On Wednesday, the Biden administration canceled the seven remaining oil and gas leases issued by the Trump administration to develop a portion of Alaska’s National Petroleum Reserve (NPR-A). In a statement, the president said that canceling the leases and “more than 13 million acres in the Western Arctic will help preserve our Arctic lands and wildlife, while honoring the culture, history, and enduring wisdom of Alaska Natives who have lived on these lands since time immemorial.” (This person owns the most land in America.)
Earlier this year, on March 13, President Biden approved ConocoPhillips’ Willow Project, much to the dismay of environmental groups and some Alaska Native organizations. The 385-acre project, according to its operator, ConocoPhillips, is a tiny fraction of the NPR-A’s 23 million acres.
Two days after approving the project, the first lawsuits were filed by Earthjustice and others. A federal court in Alaska dismissed the complaints two weeks later.
The Willow project’s estimated cost is $8 billion, and Conoco expects to produce more than 600 million barrels of oil over the 30-year life of the project. When the project was approved, the Biden administration cut the number of well pads allowed from five to three, although those three will allow the company to produce about 90% of the oil it had originally projected.
The canceled leases had been awarded to a state corporation, the Alaska Industrial Development and Export Authority, in a lease sale conducted in 2021. No other oil producer bid on the leases after major banks said they would not finance future Arctic oil and gas projects.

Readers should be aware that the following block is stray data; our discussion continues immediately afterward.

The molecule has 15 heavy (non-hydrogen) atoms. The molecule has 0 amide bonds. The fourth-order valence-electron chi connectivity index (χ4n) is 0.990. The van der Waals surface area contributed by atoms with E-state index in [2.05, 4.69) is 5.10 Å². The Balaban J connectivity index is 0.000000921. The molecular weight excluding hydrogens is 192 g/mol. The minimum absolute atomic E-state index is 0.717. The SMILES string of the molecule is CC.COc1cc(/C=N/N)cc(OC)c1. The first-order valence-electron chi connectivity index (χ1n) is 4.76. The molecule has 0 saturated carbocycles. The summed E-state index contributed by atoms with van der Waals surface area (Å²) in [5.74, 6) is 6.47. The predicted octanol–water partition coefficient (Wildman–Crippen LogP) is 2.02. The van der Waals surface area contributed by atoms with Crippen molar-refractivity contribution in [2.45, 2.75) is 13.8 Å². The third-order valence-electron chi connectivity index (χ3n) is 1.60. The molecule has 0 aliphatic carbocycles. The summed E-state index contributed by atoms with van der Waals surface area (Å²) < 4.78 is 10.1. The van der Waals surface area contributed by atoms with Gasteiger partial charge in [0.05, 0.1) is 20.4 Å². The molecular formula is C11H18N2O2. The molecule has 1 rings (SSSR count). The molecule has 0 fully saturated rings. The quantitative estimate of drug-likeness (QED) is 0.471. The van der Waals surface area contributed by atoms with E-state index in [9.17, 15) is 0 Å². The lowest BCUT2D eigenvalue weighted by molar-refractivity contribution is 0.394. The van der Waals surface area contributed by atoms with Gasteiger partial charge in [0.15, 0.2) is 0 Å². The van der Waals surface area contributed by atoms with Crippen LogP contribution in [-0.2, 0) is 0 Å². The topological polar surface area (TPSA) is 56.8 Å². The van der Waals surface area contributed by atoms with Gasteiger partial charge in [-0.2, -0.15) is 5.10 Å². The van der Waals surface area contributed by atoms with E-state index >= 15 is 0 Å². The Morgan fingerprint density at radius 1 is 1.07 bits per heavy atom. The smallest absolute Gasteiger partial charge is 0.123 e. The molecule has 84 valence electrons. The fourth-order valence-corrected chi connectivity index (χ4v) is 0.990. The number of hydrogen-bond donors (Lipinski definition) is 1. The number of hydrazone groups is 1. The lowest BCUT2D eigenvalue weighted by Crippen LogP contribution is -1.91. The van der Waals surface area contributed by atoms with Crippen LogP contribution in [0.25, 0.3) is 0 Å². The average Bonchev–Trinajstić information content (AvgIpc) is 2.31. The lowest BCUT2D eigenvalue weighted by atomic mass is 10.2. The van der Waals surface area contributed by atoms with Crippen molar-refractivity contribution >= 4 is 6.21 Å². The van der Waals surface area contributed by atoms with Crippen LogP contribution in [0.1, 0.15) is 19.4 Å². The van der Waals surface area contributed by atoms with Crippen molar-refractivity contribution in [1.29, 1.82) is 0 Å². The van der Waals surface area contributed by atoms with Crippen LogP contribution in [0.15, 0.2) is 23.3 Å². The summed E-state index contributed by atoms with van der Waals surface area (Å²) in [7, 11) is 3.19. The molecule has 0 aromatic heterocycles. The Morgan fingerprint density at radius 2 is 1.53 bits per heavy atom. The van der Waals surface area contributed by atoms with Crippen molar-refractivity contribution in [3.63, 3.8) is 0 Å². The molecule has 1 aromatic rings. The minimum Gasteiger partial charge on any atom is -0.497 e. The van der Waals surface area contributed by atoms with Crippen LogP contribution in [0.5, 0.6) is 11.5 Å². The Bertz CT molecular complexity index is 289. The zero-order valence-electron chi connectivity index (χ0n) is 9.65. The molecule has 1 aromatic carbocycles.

Alaskan Congresswoman Mary Peltola, a Democrat and native Yup’ik, said she was “deeply frustrated” by Biden’s cancellation of the leases:
This administration showed that it is capable of listening to Alaskans with the approval of the Willow Project, and it is some of those same Inupiat North Slope communities who are most impacted by this decision. I will continue to advocate for them and for Alaska’s ability to explore and develop our natural resources.
In its description of the Willow project, Conoco claims that it will generate between $8 billion and $18 billion in new revenue for state and local governments and provide 2,500 temporary construction jobs and 300 long-term jobs.
Among the avoided threats to the environment from the Biden administration’s action is further melting of the permafrost layer. According to the MIT Climate Primer, temperatures in the Arctic have already increased by 5.5° F, three times faster than increases in the rest of the world.
When the permafrost thaws, “bacteria can break down that organic matter, releasing that carbon into the atmosphere as the greenhouse gases carbon dioxide or methane. Once in the atmosphere, these greenhouse gases further warm the planet, creating a positive feedback loop that thaws more permafrost.”
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